I’m on my research project to find the last price for a security at IPO and 20 trading days after for 5 years. I use =BDP($A$1, "EQY_INIT_PO_DT") to get the IPO trading date and its fine. The issue happened when I use =BADDPERIODS(A2, "NumberOfPeriods", "20", "CDR", "ID JA", "BusDayAdj", "1") it still include the non trading days. So when I use =BDH($A$1, "PX_LAST", A6, A6) it shows #N/A N/A. I guess =baddperiods() function outputted the non trading days and the =bdh() unable to get the price. How can I obtain the correct 20 trading days (exclude weekends and any public / non-trading days) after a certain date?
Reference: A1= Company Ticker A2= IPO Date A3= =BADDPERIODS(A2, "NumberOfPeriods", "20", "CDR", "ID JA", "BusDayAdj", "1") ... A6= =BADDPERIODS(A5, "NumberOfPeriods", "20", "CDR", "ID JA", "BusDayAdj", "1")
The BDH() worksheet function has optional parameters that specify how the timeseries data is returned. These come after the start and end date parameters. One of these allows a calendar to be specified. Specifying a calendar prompts Bloomberg to look back and find the closest (but earlier) ‘good’ value for the date requested.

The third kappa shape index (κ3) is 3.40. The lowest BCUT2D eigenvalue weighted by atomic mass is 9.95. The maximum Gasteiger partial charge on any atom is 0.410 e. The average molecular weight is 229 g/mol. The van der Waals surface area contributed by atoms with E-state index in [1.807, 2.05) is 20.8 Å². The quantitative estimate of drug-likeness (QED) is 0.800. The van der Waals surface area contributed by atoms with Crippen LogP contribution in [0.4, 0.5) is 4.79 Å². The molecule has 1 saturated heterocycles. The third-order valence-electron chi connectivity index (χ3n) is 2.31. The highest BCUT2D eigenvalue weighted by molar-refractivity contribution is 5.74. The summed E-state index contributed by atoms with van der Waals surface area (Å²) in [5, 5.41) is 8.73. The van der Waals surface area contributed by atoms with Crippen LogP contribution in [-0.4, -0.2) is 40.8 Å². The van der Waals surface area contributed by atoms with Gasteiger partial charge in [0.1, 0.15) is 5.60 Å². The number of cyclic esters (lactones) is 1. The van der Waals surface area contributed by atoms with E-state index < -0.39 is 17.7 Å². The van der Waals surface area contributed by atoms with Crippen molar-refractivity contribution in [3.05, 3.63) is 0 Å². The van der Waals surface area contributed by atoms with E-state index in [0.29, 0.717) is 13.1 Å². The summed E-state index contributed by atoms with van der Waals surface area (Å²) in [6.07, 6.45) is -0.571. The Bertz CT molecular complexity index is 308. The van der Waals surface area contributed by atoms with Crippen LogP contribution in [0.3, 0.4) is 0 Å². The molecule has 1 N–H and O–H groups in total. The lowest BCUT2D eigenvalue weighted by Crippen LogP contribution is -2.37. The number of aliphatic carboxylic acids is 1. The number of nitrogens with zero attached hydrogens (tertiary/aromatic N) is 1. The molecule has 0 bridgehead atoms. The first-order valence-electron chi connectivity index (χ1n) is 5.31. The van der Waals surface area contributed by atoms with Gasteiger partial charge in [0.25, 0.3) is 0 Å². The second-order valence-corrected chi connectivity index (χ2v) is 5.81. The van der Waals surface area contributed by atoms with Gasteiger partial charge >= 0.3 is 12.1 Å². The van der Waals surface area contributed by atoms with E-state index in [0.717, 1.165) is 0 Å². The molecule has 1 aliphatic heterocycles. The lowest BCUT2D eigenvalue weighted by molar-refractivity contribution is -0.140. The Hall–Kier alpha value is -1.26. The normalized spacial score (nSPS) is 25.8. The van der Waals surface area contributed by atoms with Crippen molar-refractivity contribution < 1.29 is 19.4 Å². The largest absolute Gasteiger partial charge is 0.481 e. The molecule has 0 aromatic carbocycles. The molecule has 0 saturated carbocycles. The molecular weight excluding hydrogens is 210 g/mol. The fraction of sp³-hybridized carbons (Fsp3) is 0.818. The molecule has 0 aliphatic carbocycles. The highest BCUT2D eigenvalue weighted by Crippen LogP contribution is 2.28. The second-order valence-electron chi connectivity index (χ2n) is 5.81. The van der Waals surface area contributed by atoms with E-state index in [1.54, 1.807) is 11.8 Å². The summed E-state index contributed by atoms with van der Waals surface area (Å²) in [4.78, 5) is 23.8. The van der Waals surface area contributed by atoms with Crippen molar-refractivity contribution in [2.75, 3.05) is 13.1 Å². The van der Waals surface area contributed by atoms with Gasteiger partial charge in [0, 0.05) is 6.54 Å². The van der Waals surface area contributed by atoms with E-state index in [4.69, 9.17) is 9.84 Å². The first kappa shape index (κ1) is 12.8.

The short, but inefficient answer is to use this formula in cell B6:
It is inefficient because each cell is making a relatively expensive call to Bloomberg for one day’s history. It is better to pull back all the history from the start date to today in a single call, and put it in some spare columns. Then look your date up (using INDEX/MATCH) to find the price value.